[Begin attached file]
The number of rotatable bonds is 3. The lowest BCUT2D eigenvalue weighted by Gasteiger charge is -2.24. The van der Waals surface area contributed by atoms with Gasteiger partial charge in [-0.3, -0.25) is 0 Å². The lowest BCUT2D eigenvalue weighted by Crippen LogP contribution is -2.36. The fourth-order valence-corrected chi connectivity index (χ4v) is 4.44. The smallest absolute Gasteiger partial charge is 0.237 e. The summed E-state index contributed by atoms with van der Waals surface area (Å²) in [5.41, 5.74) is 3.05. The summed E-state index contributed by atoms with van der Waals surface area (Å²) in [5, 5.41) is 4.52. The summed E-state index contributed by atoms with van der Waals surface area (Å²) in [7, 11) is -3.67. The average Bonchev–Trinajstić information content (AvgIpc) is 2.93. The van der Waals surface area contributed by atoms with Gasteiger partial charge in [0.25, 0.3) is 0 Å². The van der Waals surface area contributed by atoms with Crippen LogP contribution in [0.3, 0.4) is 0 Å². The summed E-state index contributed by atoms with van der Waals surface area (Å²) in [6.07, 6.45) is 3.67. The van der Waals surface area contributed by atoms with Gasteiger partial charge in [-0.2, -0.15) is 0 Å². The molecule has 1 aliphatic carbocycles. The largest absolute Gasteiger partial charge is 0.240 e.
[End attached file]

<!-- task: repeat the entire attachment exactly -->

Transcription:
The number of rotatable bonds is 3. The lowest BCUT2D eigenvalue weighted by Gasteiger charge is -2.24. The van der Waals surface area contributed by atoms with Gasteiger partial charge in [-0.3, -0.25) is 0 Å². The lowest BCUT2D eigenvalue weighted by Crippen LogP contribution is -2.36. The fourth-order valence-corrected chi connectivity index (χ4v) is 4.44. The smallest absolute Gasteiger partial charge is 0.237 e. The summed E-state index contributed by atoms with van der Waals surface area (Å²) in [5.41, 5.74) is 3.05. The summed E-state index contributed by atoms with van der Waals surface area (Å²) in [5, 5.41) is 4.52. The summed E-state index contributed by atoms with van der Waals surface area (Å²) in [7, 11) is -3.67. The average Bonchev–Trinajstić information content (AvgIpc) is 2.93. The van der Waals surface area contributed by atoms with Gasteiger partial charge in [0.25, 0.3) is 0 Å². The van der Waals surface area contributed by atoms with Crippen LogP contribution in [0.3, 0.4) is 0 Å². The summed E-state index contributed by atoms with van der Waals surface area (Å²) in [6.07, 6.45) is 3.67. The van der Waals surface area contributed by atoms with Gasteiger partial charge in [-0.2, -0.15) is 0 Å². The molecule has 1 aliphatic carbocycles. The largest absolute Gasteiger partial charge is 0.240 e.